Research in Engineering and Aviation
A Biomechanical Study of the Comparison of Proximal Screw Configurations in a Subtrochanteric Fracture Model
Author(s): Grisell, M., Moed, B.R., and Bledsoe, G.
Journal: Journal of Orthopaedic Trauma, 24(6):359-363. DOI: 10.1097/BOT.0b013e3181c6b17f
Objectives: Historically, because of the magnitude of muscle forces exerted locally, as well as the commonly associated comminution, subtrochanteric fractures have been difficult to treat. Tencer et al found intramedullary nail fixation to be superior to lateral plate constructs in axial compression and combined bending. In addition, reconstruction-type intramedullary nails of more recent design have been shown to provide strength and stiffness superior to that supplied by the earlier antegrade intramedullary implants. A relatively new reconstruction nail, the DePuy VersaNail Troch Entry Nail (DePuy Orthopaedics, Inc., Warsaw, IN, USA), is unique in that it allows for two different proximal two-screw configurations: (1) the common parallel cephalomedullary arrangement and (2) a novel crossed-screw pattern. Our hypothesis was that the crossed-screw configuration would be as strong in axial loading as the cephalomedullary screw configuration.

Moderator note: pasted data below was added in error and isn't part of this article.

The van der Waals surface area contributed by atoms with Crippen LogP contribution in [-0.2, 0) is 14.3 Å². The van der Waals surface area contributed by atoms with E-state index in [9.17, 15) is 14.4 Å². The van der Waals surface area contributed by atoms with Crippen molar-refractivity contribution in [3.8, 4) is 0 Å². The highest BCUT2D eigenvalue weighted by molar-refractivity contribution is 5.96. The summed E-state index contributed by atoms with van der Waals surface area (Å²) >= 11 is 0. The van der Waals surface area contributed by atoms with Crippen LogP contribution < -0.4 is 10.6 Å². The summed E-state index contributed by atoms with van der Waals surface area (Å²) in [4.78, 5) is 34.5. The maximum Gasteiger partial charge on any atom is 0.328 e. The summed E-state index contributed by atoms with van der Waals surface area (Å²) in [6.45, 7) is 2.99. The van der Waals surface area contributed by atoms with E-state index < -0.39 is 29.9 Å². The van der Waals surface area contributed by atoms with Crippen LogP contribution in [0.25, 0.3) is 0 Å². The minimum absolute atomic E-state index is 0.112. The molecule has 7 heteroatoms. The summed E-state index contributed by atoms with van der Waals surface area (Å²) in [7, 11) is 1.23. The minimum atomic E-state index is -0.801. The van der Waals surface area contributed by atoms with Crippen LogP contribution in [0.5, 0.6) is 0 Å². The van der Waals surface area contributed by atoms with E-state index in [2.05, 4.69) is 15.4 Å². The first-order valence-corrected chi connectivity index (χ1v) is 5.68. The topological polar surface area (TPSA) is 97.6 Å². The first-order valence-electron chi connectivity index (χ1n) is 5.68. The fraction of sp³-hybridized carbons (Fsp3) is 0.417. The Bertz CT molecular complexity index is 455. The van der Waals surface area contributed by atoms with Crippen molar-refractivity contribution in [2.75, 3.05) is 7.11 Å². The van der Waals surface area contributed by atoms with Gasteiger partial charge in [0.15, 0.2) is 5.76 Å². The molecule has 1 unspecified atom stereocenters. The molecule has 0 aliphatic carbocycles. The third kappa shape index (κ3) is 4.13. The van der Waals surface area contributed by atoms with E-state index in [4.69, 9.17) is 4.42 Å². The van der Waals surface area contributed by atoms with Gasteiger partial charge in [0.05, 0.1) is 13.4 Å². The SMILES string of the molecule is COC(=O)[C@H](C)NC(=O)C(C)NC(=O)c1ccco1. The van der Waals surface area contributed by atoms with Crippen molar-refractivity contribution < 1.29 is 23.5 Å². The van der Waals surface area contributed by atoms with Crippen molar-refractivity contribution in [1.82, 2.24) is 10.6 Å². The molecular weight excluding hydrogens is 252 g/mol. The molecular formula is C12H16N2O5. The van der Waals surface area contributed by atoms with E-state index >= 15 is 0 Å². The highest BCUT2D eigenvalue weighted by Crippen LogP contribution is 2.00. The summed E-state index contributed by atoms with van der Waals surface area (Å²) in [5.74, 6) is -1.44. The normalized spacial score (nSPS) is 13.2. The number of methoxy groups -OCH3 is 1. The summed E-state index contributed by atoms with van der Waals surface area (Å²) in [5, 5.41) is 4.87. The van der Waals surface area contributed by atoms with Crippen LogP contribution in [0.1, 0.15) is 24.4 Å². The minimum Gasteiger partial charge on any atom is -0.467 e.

Methods: Twenty composite femurs were instrumented using the DePuy VersaNail Troch Entry Nail in a subtrochanteric fracture model: 10 with the crossed proximal screw configuration and 10 with the traditional parallel screw configuration. These constructs were first loaded axially to calculate their stiffness and then axially loaded to failure.
Results: One specimen was rendered unusable for all calculations. Therefore, 19 constructs were evaluated: 9 parallel screw constructs, 10 crossed-screw constructs. The crossed-screw construct had a significantly higher stiffness than the parallel screw construct (347 +/- 73 N/mm and 261 +/- 42 N/mm, respectively; P = 0.01) and a significantly higher axial load to failure (2848 +/- 391 N vs. 2300 +/- 444 N; P = 0.01).
Conclusions: This study shows that axial failure loads of the crossed-screw configuration were greater than those of the parallel screw configuration. Clinically, this provides the surgeon more options for stabilizing a subtrochanteric femur fracture. This decision may be made intra-operatively if necessary, facilitating fracture fixation and providing a stable construct.